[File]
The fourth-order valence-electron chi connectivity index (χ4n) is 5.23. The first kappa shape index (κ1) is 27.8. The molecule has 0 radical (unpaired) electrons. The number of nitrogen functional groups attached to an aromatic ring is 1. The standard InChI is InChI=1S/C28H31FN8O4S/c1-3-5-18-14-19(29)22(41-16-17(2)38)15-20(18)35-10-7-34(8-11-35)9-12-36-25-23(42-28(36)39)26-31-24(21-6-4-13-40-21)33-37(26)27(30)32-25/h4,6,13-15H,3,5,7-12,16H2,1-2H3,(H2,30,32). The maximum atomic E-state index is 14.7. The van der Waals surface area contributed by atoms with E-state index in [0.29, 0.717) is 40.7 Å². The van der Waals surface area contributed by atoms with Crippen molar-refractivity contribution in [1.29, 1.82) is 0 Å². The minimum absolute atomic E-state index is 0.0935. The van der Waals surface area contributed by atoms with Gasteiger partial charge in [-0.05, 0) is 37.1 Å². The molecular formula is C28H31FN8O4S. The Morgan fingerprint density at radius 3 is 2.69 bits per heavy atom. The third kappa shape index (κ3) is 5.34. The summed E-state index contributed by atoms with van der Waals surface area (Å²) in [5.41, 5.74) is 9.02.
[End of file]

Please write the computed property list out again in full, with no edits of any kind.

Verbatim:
The fourth-order valence-electron chi connectivity index (χ4n) is 5.23. The first kappa shape index (κ1) is 27.8. The molecule has 0 radical (unpaired) electrons. The number of nitrogen functional groups attached to an aromatic ring is 1. The standard InChI is InChI=1S/C28H31FN8O4S/c1-3-5-18-14-19(29)22(41-16-17(2)38)15-20(18)35-10-7-34(8-11-35)9-12-36-25-23(42-28(36)39)26-31-24(21-6-4-13-40-21)33-37(26)27(30)32-25/h4,6,13-15H,3,5,7-12,16H2,1-2H3,(H2,30,32). The maximum atomic E-state index is 14.7. The van der Waals surface area contributed by atoms with E-state index in [0.29, 0.717) is 40.7 Å². The van der Waals surface area contributed by atoms with Crippen molar-refractivity contribution in [1.29, 1.82) is 0 Å². The minimum absolute atomic E-state index is 0.0935. The van der Waals surface area contributed by atoms with Gasteiger partial charge in [-0.05, 0) is 37.1 Å². The molecular formula is C28H31FN8O4S. The Morgan fingerprint density at radius 3 is 2.69 bits per heavy atom. The third kappa shape index (κ3) is 5.34. The summed E-state index contributed by atoms with van der Waals surface area (Å²) in [5.41, 5.74) is 9.02.